In some of the city’s most challenged school districts, only 1/3 of children score at or above grade-level in state assessment tests.
New York, NY (PRWEB) October 09, 2013
Amid concern about New York students meeting Common Core standards, Reach Out and Read of Greater New York and United Way of New York City are partnering to find ways for low-income families to prepare their children for school.
On Oct. 15, the two organizations will host “Growing Healthy Readers: Half-Day Literacy Conference.” The conference is open to the public, and aims to explore the role of parents, educators and advocates in closing the achievement gap for low-income children.
“We want to answer the question: what can we do to give all children a chance for academic success?” said Traci Lester, Executive Director of Reach Out and Read of Greater New York. “Our Half-Day Literacy Conference will bring together people committed to children’s literacy to examine every possible solution.”
The conference comes at a time when many city children struggle to meet grade level standards in reading. In some of the city’s most challenged school districts – District 5 in Northern Manhattan and District 19 in East New York, for example – only 1/3 of children score at or above grade-level in state assessment tests.*
Highlights of the conference will include a discussion of the national Campaign for Grade Level Reading and solutions developed to tackle school readiness, chronic absence, and summer learning loss. The discussion will be led by Lynda Baquero, Emmy award-winning correspondent with NBC4 New York, in conversation with Ralph R. Smith, Managing Director of the national Campaign for Grade-Level Reading and Senior Vice President of the Annie E. Casey Foundation.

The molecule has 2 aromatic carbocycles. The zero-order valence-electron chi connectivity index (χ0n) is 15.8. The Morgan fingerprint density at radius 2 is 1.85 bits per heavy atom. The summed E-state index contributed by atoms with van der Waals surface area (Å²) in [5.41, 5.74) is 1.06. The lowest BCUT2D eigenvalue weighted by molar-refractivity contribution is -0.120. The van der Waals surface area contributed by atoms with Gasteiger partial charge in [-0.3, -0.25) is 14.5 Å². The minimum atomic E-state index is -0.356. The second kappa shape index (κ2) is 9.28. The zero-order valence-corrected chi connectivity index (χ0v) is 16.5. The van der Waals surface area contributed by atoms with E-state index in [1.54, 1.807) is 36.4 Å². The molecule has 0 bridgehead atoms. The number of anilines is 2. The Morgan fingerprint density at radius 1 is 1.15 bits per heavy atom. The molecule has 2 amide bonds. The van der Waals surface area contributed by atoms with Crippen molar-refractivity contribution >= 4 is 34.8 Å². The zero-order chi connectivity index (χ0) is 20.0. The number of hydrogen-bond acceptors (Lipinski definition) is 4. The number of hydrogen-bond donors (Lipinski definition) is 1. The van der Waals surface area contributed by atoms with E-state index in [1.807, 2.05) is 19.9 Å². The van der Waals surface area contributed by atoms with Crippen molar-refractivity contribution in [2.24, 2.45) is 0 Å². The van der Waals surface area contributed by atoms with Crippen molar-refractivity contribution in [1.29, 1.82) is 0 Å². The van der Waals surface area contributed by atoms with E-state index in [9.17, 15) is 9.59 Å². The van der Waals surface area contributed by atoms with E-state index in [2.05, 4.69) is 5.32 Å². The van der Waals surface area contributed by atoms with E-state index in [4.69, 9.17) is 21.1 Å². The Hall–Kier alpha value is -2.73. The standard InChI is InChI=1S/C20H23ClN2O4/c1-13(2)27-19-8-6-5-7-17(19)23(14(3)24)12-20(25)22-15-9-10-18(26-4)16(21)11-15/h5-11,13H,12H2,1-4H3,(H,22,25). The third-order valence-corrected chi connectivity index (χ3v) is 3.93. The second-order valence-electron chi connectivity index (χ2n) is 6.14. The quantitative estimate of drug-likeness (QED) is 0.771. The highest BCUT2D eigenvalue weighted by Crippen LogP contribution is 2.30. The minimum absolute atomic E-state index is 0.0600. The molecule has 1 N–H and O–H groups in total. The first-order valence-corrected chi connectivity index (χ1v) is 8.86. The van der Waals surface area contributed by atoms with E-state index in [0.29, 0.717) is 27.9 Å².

Other topics to be covered include “The Role of Families in Growing Healthy Readers,” “School Readiness and Chronic Absence,” and “Community Solutions to Promote Early Wellness.”
“We at United Way of New York City are very excited to partner with Reach Out and Read to convene and discuss how to best help our students succeed,” said Sheena Wright, President and CEO of United Way of New York City. “Our students, families, educators and advocates face incredible challenges right now, and we are evaluating the tools and solutions needed to close the achievement gap.”
Registration for the conference closes on October 11th. For more information, visit: reachoutandreadnyc.org/conference.
Reach Out and Read of Greater New York prepares young children to succeed in school by partnering with doctors to prescribe books and encourage families to read together. Each year, Reach Out and Read of Greater New York serves a quarter of a million children in New York City, Long Island, and the Hudson Valley. Learn more at reachoutandreadnyc.org.
United Way of New York City mobilizes communities to eradicate barriers and create opportunities that improve the lives of low-income New Yorkers for the benefit of all. United Way of New York City envisions caring communities where all individuals and families have access to quality education and the opportunity to lead healthy and financially secure lives. Learn more at unitedwaynyc.org.
*Keeping Track of New York City’s Children. Citizen’s Committee for Children of New York Inc.